Assessing the potential benefits and risks of a currency union
Leaders of the fifteen-member Economic Community of West African States (ECOWAS) have set a goal of achieving a monetary and currency union by late 2020. Although some progress has been made toward achieving this ambitious goal, major challenges remain if the region is to realize the necessary macroeconomic convergence and establish the required institutional framework in a relatively short period of time.
The proposed union offers many potential benefits, especially for countries with historically high inflation rates and weak central banks. But, as implementation of the euro over the past two decades has shown, folding multiple currencies, representing disparate economies, into a common union comes with significant costs, along with operational challenges and transitional risks. All these potential negatives must be considered carefully by ECOWAS leaders seeking to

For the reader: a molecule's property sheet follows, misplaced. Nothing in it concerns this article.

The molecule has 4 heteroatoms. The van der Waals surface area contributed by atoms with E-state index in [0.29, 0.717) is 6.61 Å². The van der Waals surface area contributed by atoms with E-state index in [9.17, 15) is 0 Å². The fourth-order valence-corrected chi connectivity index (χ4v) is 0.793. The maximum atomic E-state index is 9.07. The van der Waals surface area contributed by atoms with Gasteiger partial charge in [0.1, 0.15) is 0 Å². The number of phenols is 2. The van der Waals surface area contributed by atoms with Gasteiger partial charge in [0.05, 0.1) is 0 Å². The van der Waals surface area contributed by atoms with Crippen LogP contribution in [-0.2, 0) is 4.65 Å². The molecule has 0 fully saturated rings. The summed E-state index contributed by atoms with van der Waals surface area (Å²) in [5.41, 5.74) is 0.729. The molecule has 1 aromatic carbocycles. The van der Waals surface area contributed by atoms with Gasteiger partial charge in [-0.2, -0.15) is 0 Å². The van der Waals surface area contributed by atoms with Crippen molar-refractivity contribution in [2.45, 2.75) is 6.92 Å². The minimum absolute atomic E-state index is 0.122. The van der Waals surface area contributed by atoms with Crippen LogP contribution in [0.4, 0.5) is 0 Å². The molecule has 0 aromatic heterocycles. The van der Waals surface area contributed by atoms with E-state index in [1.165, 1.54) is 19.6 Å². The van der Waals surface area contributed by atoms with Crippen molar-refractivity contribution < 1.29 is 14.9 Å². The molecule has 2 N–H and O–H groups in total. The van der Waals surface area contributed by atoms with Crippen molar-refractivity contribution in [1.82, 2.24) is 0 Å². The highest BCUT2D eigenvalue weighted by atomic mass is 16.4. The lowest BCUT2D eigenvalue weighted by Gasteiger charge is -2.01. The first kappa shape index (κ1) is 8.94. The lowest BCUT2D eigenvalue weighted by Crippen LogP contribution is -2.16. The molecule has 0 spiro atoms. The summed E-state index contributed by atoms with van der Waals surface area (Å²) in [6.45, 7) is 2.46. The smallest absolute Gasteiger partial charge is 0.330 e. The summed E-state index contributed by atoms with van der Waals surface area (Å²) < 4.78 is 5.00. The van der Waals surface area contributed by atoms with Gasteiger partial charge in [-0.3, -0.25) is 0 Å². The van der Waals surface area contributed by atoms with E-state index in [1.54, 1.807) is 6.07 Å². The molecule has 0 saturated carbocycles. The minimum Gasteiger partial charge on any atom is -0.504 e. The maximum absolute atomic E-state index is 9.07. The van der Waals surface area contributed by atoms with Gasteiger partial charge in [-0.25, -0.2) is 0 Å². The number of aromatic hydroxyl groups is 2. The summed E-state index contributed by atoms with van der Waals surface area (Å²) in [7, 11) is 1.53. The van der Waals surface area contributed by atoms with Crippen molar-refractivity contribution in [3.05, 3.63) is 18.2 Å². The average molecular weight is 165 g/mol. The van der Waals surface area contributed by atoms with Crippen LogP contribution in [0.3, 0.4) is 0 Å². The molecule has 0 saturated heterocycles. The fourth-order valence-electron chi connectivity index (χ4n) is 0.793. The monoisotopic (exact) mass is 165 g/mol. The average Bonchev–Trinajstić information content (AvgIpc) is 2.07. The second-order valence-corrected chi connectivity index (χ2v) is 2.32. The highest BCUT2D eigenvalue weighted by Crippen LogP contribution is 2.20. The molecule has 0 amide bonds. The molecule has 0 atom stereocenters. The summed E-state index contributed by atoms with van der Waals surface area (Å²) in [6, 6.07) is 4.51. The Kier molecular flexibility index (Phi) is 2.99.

meet a self-imposed deadline.
This book, by two leading experts on economics and Africa, makes a significant analytical contribution to the debates now under way about how ECOWAS could achieve and manage its currency union, and
the ramifications for the African continent.